Keeping school-age kids healthy isn't always easy. Some estimates say school-age kids can get up to eight colds a year in addition to other illnesses they may catch. But there are ways kids can help reduce their chances of getting sick.

For a healthier school year (and family), be sure to tell your kids to:

Wash their hands—a lot! Everyone should wash their hands with soap and water after they sneeze, cough, or use the bathroom, and always before they eat. They should also use an alcohol-based hand sanitizer frequently throughout the school day.

Say no to sharing food. As tempting as it seems for kids to sample others’ snacks and drinks, they need to know they could end up really sick—their friends might not yet know they are sick and might pass along germs.

Never set down food on a surface like a desk or cafeteria table. Those kinds of surfaces are often covered with germs. If your child has to put down her food, tell her it’s best to do so on a napkin or plate.

Avoid sharing personal items like combs, brushes, or earbuds. Any personal items can transmit germs, and combs and brushes can also harbor lice.

Avoid touching their eyes and nose as much as possible. Touching the face transmits any germs on the hand, and also transmits germs from the eyes and nose to anything else they touch. If your child needs to touch or rub his eyes or nose, tell him to use a tissue.

Cough or sneeze the right way. While some people think the right way is to cover their nose and mouth with their hands, it’s much better to cough or sneeze into a sleeve or the crook of the elbow. That way, none of the germs will spread to your child’s hands (and to other people).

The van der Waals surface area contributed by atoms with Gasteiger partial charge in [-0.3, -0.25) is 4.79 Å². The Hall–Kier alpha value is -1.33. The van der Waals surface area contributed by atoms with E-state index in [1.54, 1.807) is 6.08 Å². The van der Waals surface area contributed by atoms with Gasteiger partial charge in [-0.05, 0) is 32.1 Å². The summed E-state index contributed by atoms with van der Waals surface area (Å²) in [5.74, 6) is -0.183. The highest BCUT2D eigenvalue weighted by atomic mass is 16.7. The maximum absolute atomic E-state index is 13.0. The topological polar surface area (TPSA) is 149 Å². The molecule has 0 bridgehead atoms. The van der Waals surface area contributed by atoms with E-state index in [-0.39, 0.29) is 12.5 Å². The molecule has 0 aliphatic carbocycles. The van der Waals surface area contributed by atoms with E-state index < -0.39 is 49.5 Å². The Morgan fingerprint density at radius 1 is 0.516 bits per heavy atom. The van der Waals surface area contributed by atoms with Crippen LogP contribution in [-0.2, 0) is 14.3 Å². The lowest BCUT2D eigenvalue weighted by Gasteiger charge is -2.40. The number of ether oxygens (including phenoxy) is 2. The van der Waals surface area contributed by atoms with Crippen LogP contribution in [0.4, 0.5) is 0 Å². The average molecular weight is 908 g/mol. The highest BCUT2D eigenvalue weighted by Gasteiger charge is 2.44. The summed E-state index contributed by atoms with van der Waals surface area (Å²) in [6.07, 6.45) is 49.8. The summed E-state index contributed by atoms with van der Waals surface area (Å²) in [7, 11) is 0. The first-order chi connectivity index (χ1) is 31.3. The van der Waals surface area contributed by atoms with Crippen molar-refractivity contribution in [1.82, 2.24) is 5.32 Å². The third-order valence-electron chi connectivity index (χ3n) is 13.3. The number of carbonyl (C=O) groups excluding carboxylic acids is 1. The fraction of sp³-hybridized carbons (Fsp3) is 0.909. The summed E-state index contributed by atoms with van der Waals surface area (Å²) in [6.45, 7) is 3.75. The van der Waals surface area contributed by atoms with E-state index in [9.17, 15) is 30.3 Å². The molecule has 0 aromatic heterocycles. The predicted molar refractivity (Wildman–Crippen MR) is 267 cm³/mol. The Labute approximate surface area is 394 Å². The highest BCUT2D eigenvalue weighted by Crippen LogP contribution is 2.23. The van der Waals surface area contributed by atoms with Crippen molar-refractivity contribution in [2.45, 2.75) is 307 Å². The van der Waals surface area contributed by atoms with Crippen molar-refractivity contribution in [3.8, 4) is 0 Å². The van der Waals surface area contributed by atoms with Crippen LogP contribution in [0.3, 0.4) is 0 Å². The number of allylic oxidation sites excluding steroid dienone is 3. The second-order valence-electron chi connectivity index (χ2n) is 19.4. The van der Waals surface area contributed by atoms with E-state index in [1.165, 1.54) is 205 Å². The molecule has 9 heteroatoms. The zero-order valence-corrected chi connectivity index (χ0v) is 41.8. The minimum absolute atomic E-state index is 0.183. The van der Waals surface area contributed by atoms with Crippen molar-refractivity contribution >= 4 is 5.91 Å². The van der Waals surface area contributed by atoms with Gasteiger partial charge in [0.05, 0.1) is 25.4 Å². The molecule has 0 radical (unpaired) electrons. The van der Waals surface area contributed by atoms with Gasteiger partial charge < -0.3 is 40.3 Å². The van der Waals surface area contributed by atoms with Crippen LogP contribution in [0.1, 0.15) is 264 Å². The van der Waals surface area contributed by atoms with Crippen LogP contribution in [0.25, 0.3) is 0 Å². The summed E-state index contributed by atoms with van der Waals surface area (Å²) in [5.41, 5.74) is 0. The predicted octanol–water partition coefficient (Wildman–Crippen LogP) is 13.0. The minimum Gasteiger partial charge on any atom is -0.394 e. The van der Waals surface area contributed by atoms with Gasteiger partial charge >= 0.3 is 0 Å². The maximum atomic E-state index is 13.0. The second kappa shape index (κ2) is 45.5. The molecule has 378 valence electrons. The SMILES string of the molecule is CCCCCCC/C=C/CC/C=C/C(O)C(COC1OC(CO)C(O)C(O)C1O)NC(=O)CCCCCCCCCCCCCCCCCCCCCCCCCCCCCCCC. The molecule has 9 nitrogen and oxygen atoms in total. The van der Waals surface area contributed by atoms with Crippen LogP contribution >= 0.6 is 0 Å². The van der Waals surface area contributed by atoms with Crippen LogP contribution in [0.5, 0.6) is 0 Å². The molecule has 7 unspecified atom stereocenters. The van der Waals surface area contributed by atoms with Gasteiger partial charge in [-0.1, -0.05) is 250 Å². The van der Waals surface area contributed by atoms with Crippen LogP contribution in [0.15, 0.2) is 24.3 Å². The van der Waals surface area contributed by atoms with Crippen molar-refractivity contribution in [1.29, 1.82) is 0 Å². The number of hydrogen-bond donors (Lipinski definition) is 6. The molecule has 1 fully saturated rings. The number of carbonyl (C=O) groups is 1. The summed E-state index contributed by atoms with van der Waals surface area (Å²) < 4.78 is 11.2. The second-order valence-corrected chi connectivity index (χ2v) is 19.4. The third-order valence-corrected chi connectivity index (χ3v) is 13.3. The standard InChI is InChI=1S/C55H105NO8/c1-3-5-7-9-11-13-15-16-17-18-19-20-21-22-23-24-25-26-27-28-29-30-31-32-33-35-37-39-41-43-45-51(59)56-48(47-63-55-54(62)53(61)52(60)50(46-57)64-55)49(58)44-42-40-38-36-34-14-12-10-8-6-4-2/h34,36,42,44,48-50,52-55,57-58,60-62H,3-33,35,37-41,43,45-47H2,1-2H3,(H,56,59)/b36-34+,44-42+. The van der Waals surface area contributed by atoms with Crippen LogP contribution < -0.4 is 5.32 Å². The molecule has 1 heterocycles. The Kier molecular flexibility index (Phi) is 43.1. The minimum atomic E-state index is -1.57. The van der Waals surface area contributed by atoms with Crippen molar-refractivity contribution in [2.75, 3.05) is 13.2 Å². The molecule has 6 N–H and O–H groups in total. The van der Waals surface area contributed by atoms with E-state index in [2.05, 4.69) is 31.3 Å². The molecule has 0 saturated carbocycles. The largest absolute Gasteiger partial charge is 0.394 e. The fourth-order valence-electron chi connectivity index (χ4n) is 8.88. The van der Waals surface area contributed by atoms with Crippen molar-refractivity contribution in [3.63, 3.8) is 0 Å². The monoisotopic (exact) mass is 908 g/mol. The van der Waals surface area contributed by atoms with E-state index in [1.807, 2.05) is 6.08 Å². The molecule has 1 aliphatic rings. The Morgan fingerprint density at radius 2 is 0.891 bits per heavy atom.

Visit the nurse if they’re not feeling well. Some kids are shy about doing this, but it’s important for them to know that’s what the nurse is for—to help them feel better and to minimize the illness that might be spread if they stay in school while sick.

Be mindful of gym germs. This is especially important for student athletes, who spend a lot of time in the locker room. But all kids need to know the importance of washing their hands immediately after being in the gym and not sharing personal items like deodorant, towels, or razors.

Drink plenty of water throughout the day. Forgetting to drink during the school day can lead to dehydration, which can cause dizziness and headaches. Pack your child a full water bottle from home, and tell her to take sips frequently throughout the day.

At lunchtime, don’t skip the fruits and vegetables! A big part of staying healthy is eating the right foods, so every day make sure you try to pack fruits and vegetables in their snacks and lunches.

Take personal responsibility where germs are concerned. This could mean wiping down a sneezed-on surface with a disinfectant wipe or making sure the teacher knows there’s been an illness in the family.

Be as careful as possible at germ “hot spots” in the school—places where lots of kids tend to gather, like cafeteria tables, library tables, and computer stations. No one can really avoid those places, but a little awareness—like washing hands after using shared devices, for example—can go a long way.

Elizabeth is an editor for School Family Media. She lives in the greater Boston area with her husband and two sons.